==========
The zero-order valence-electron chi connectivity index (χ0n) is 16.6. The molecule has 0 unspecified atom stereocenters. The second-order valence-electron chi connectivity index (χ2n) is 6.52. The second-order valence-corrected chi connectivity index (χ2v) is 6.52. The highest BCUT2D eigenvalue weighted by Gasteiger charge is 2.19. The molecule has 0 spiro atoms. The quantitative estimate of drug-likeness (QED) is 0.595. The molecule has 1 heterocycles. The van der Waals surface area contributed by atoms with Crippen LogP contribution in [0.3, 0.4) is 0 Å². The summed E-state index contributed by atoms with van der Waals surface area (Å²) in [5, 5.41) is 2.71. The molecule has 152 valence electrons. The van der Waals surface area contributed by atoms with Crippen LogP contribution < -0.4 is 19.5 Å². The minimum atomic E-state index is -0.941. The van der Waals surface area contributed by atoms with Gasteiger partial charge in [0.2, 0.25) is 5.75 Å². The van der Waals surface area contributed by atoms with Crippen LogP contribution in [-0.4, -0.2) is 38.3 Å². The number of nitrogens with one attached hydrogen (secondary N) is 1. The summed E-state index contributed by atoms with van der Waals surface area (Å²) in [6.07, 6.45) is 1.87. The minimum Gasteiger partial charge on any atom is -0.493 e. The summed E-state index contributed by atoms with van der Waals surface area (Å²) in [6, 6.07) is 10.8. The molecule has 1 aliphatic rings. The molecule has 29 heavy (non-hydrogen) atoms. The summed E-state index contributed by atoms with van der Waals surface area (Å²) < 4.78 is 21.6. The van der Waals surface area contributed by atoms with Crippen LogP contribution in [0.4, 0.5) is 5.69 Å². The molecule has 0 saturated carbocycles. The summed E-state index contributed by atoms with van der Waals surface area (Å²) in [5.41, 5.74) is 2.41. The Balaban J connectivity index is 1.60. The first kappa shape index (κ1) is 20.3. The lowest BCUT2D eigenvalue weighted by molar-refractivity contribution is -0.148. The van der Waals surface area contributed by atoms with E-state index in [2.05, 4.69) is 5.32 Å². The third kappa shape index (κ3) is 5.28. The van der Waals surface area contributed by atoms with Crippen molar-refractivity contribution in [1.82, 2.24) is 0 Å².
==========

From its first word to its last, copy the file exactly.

The zero-order valence-electron chi connectivity index (χ0n) is 16.6. The molecule has 0 unspecified atom stereocenters. The second-order valence-electron chi connectivity index (χ2n) is 6.52. The second-order valence-corrected chi connectivity index (χ2v) is 6.52. The highest BCUT2D eigenvalue weighted by Gasteiger charge is 2.19. The molecule has 0 spiro atoms. The quantitative estimate of drug-likeness (QED) is 0.595. The molecule has 1 heterocycles. The van der Waals surface area contributed by atoms with Crippen LogP contribution in [0.3, 0.4) is 0 Å². The summed E-state index contributed by atoms with van der Waals surface area (Å²) in [5, 5.41) is 2.71. The molecule has 152 valence electrons. The van der Waals surface area contributed by atoms with Crippen LogP contribution < -0.4 is 19.5 Å². The minimum atomic E-state index is -0.941. The van der Waals surface area contributed by atoms with Gasteiger partial charge in [0.2, 0.25) is 5.75 Å². The van der Waals surface area contributed by atoms with Crippen LogP contribution in [-0.4, -0.2) is 38.3 Å². The number of nitrogens with one attached hydrogen (secondary N) is 1. The summed E-state index contributed by atoms with van der Waals surface area (Å²) in [6.07, 6.45) is 1.87. The minimum Gasteiger partial charge on any atom is -0.493 e. The summed E-state index contributed by atoms with van der Waals surface area (Å²) in [6, 6.07) is 10.8. The molecule has 1 aliphatic rings. The molecule has 29 heavy (non-hydrogen) atoms. The summed E-state index contributed by atoms with van der Waals surface area (Å²) < 4.78 is 21.6. The van der Waals surface area contributed by atoms with Crippen LogP contribution in [0.4, 0.5) is 5.69 Å². The molecule has 0 saturated carbocycles. The summed E-state index contributed by atoms with van der Waals surface area (Å²) in [5.41, 5.74) is 2.41. The Balaban J connectivity index is 1.60. The first kappa shape index (κ1) is 20.3. The lowest BCUT2D eigenvalue weighted by molar-refractivity contribution is -0.148. The van der Waals surface area contributed by atoms with E-state index in [2.05, 4.69) is 5.32 Å². The third kappa shape index (κ3) is 5.28. The van der Waals surface area contributed by atoms with Crippen molar-refractivity contribution in [1.82, 2.24) is 0 Å².